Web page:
Travel budgeting is a tricky one. When you go on that big overseas adventure, you’re supposed to try all sorts of new things, from exotic foods to extreme sports. You’re supposed to be spontaneous, wild and free. But ironically, being free costs money – and often lots of it.

When we talk about the beauty of travelling, we tend to forget about all the planning and discipline that goes into a big trip. But, trust us, it’s a thing. You’ve got to be sensible enough with your money to actually save up to go away in the first place. You’ve got to find that happy medium between the adventurous cool dude and the money-wise planner nerd, even if you don’t publicly admit it.

How much do I need to save?

If you’re planning to travel somewhere you’ve never been, it’s hard to know how much cash you’ll need to put away. A good option is to figure out a daily budget for your destination(s), then multiply that by that amount of days you plan to go.

For example, in Bali you can live pretty well on $60AUD per day. So if you want to stay for a month, that’s $1,800. Then you’ll need to add on the extras, such as flights, travel insurance and specific activities that might cost extra. You might find that you want to have about $2,800 – $3,000 for the trip (although it’s very dependent on how comfortably you want to travel and what discounts you can swing – there are cheaper ways to travel).

If you’re unsure how to figure out a daily budget, Lonely Planet has costs guides for basically every country you’d want to travel to. Here’s the one for Indonesia.


Once you’ve figured out a daily budget, how long you want to go and the extra expenses, you’ve got your budget. Now you just need to start saving for it.

Let’s stick with the example of the Bali trip for one month. If you’re putting away $280 per week, it’s going to take you 10 weeks to pull that cash together. That’s two and a half months. Obviously if you can’t put away that much it will take longer and if you can put away more it will take less. It’s all about planning your money strategically, which you can read all about in everyday budgeting.

There are some additional ways you can help give your savings that little nudge. There’s bank accounts out there that will actually reward you for stashing your cash away (yep, with real money) in the way of interest. The Westpac Life savings account, for example, will give you bonus interest every time you end the month with more cash in your account than you started with. And even if you’ve slipped up and haven’t managed to save anything for the month, you’ll still get rewarded for trying with a pretty competitive variable interest rate (1.5% p.a. if you were wondering, which goes up to a variable 2.3% p.a. if you do save that month).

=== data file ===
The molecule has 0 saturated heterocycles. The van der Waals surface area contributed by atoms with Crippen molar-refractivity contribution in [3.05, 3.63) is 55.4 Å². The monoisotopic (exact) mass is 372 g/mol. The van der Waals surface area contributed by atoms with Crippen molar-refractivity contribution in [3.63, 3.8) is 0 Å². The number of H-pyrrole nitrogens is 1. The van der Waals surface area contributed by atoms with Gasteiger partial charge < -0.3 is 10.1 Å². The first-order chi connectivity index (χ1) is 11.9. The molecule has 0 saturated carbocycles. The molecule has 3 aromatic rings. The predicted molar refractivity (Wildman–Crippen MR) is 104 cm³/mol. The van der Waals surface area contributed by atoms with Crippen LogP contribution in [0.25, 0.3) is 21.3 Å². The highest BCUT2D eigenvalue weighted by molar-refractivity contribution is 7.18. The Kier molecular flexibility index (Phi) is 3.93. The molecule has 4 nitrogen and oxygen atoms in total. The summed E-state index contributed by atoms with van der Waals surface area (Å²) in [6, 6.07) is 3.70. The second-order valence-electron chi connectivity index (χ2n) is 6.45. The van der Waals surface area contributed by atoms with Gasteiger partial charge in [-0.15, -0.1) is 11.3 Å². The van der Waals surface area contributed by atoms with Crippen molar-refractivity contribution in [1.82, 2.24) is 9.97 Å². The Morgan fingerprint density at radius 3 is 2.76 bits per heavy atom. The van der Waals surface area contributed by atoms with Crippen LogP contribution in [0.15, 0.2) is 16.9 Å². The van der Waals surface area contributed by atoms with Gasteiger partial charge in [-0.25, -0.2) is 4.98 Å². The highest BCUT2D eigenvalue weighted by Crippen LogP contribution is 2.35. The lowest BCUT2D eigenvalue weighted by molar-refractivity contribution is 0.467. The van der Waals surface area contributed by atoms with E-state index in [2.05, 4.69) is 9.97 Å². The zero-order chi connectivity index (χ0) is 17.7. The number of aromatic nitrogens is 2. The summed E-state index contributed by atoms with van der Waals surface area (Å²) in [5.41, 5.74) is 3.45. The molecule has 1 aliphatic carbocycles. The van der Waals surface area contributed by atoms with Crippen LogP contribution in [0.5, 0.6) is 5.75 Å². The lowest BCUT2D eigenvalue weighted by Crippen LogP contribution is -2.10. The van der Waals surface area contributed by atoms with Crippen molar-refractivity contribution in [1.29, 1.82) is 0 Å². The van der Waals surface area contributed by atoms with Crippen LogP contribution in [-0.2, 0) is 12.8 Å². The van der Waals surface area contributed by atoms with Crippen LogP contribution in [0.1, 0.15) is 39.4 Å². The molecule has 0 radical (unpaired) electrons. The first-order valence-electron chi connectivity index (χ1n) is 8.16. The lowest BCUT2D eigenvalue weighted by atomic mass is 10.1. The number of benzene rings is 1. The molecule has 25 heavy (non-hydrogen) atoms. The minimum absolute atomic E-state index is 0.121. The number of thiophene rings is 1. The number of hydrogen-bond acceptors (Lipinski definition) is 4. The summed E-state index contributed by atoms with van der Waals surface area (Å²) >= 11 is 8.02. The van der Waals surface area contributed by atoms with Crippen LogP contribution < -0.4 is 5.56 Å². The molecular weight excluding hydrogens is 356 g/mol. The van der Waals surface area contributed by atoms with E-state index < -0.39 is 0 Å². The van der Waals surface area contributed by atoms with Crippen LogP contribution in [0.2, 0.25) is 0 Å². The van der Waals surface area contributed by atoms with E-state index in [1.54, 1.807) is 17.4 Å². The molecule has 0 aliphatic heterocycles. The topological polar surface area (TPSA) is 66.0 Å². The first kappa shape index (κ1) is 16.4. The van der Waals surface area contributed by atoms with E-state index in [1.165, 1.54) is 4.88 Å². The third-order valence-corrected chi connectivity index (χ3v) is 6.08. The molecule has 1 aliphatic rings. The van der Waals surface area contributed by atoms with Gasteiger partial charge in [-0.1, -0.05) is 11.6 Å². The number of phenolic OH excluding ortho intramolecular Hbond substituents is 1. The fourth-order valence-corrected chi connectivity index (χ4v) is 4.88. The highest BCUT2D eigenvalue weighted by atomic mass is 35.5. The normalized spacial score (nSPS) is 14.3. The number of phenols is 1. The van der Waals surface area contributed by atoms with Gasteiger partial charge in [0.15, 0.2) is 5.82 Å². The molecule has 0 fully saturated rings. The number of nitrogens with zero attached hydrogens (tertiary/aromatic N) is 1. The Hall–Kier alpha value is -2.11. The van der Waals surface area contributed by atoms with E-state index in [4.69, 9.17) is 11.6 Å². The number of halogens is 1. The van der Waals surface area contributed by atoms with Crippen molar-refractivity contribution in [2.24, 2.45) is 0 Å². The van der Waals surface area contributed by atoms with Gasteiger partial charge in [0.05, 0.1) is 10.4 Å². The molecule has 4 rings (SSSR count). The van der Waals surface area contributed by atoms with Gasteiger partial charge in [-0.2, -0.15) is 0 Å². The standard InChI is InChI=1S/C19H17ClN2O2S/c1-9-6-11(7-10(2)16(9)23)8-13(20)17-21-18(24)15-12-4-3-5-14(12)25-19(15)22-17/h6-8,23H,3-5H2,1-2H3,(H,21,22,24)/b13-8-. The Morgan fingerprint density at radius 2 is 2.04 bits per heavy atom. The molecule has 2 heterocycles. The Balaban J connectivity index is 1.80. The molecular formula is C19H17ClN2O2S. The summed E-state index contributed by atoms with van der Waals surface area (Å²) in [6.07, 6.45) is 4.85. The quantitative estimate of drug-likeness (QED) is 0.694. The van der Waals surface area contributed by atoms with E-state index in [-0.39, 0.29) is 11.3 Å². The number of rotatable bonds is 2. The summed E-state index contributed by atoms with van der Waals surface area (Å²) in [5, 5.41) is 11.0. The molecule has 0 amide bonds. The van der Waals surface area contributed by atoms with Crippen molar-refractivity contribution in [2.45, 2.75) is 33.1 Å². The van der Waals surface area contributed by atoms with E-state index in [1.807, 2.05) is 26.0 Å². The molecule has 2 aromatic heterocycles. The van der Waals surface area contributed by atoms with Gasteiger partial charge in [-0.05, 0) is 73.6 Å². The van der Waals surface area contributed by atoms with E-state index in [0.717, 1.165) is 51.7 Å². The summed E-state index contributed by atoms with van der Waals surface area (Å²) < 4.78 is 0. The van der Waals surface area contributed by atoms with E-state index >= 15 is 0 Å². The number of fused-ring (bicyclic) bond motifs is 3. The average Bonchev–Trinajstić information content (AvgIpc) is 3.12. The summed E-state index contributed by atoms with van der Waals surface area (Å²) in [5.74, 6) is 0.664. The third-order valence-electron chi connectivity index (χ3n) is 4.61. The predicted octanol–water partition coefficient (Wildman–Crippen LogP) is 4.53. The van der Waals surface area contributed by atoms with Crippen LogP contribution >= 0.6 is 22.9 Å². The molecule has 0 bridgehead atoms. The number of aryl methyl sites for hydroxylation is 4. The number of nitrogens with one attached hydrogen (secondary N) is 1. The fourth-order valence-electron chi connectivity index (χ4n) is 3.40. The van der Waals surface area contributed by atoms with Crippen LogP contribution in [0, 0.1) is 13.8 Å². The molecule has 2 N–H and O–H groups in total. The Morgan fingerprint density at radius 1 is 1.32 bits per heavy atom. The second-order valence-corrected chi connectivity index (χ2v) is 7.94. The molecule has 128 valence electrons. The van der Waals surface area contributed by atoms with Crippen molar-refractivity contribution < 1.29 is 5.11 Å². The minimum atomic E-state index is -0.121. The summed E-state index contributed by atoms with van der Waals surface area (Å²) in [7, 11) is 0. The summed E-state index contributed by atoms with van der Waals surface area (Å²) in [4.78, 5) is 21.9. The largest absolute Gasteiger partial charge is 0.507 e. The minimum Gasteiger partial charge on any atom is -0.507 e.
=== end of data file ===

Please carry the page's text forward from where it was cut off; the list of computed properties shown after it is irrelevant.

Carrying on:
Plusss, it has some other nifty features that are specifically designed to help you save for your travels (or anything else you want to save for). Basically, you can set a savings goal of the amount you need for your destination, and the time frame you have to save it in. Then, every time you get money in your account, you can choose how much of it you want to put towards that goal, and the progress all gets tracked for you. You can see when you’re lagging behind and when you’re spending way too much money on other stuff. Suss out how it all works here.

A Buffer

As previously mentioned, travelling is supposed to be spontaneous and wild and free. So how are you going to be a wild and spontaneous vagabond if you’ve got a daily budget to abide by? Maybe you need to get yourself an extra buffer, for all those days you “accidentally” splurge a little bit. Maybe you want to save up an extra $1,000 – $2,000 just so that you can enjoy your holiday to its fullest.

There’s also the possibility that something really bad could happen. You might lose your passport, miss your flight or find yourself in some other twist of fate. In this case, you’re going to need a contingency plan, which is best in the form of cold, hard cash. Consider saving up an extra chunk of savings that you don’t intend to spend. Just in case.

If you’re keen to get saving for your travels, check out the Westpac Life savings account to help you keep on top of your cash.

Got some burning financial questions or want to know more about how to handle your money? Year13 and Westpac have teamed up to bring you FinLit, a financial literacy program teaching you everything about money that you never learnt in high school.

Whether you’re moving out, buying a car, muddling through your taxes or trying to sort your super, FinLit has the info you need. Suss it out here.

This information is intended to be general in nature and should not be relied upon for personal financial use.